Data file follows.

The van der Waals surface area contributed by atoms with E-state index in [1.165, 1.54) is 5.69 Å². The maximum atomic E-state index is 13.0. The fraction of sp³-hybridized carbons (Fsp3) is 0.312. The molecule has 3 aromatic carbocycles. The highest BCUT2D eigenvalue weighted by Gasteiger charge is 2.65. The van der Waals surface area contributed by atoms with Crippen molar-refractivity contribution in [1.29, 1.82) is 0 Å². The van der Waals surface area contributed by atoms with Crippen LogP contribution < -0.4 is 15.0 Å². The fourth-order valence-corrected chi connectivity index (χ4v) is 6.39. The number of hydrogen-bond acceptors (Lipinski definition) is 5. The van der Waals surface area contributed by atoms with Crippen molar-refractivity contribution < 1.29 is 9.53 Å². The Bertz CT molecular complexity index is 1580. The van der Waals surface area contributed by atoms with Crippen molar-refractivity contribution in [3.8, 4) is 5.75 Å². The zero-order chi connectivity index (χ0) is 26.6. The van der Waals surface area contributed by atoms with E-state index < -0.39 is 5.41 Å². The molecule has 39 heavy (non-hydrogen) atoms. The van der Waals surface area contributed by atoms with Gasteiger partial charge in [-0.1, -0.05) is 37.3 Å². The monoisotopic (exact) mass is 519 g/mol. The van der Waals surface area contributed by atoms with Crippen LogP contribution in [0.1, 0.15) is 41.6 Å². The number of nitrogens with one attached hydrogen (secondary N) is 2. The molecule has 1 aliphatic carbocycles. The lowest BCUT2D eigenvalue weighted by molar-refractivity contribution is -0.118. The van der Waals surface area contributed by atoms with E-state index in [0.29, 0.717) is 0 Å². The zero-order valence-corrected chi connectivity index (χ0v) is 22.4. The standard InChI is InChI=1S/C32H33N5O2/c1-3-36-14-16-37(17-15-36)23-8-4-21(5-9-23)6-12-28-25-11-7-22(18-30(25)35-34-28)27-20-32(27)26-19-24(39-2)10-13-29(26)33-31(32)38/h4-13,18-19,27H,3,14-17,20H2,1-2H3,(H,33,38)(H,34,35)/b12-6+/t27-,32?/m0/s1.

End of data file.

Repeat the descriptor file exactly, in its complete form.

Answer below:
The van der Waals surface area contributed by atoms with E-state index in [1.165, 1.54) is 5.69 Å². The maximum atomic E-state index is 13.0. The fraction of sp³-hybridized carbons (Fsp3) is 0.312. The molecule has 3 aromatic carbocycles. The highest BCUT2D eigenvalue weighted by Gasteiger charge is 2.65. The van der Waals surface area contributed by atoms with Crippen molar-refractivity contribution in [1.29, 1.82) is 0 Å². The van der Waals surface area contributed by atoms with Crippen LogP contribution < -0.4 is 15.0 Å². The fourth-order valence-corrected chi connectivity index (χ4v) is 6.39. The number of hydrogen-bond acceptors (Lipinski definition) is 5. The van der Waals surface area contributed by atoms with Crippen molar-refractivity contribution < 1.29 is 9.53 Å². The Bertz CT molecular complexity index is 1580. The van der Waals surface area contributed by atoms with Crippen molar-refractivity contribution in [3.8, 4) is 5.75 Å². The zero-order chi connectivity index (χ0) is 26.6. The van der Waals surface area contributed by atoms with E-state index < -0.39 is 5.41 Å². The molecule has 39 heavy (non-hydrogen) atoms. The van der Waals surface area contributed by atoms with Gasteiger partial charge in [-0.1, -0.05) is 37.3 Å². The monoisotopic (exact) mass is 519 g/mol. The van der Waals surface area contributed by atoms with Crippen LogP contribution in [0.1, 0.15) is 41.6 Å². The number of nitrogens with one attached hydrogen (secondary N) is 2. The molecule has 1 aliphatic carbocycles. The lowest BCUT2D eigenvalue weighted by molar-refractivity contribution is -0.118. The van der Waals surface area contributed by atoms with E-state index in [0.29, 0.717) is 0 Å². The zero-order valence-corrected chi connectivity index (χ0v) is 22.4. The standard InChI is InChI=1S/C32H33N5O2/c1-3-36-14-16-37(17-15-36)23-8-4-21(5-9-23)6-12-28-25-11-7-22(18-30(25)35-34-28)27-20-32(27)26-19-24(39-2)10-13-29(26)33-31(32)38/h4-13,18-19,27H,3,14-17,20H2,1-2H3,(H,33,38)(H,34,35)/b12-6+/t27-,32?/m0/s1.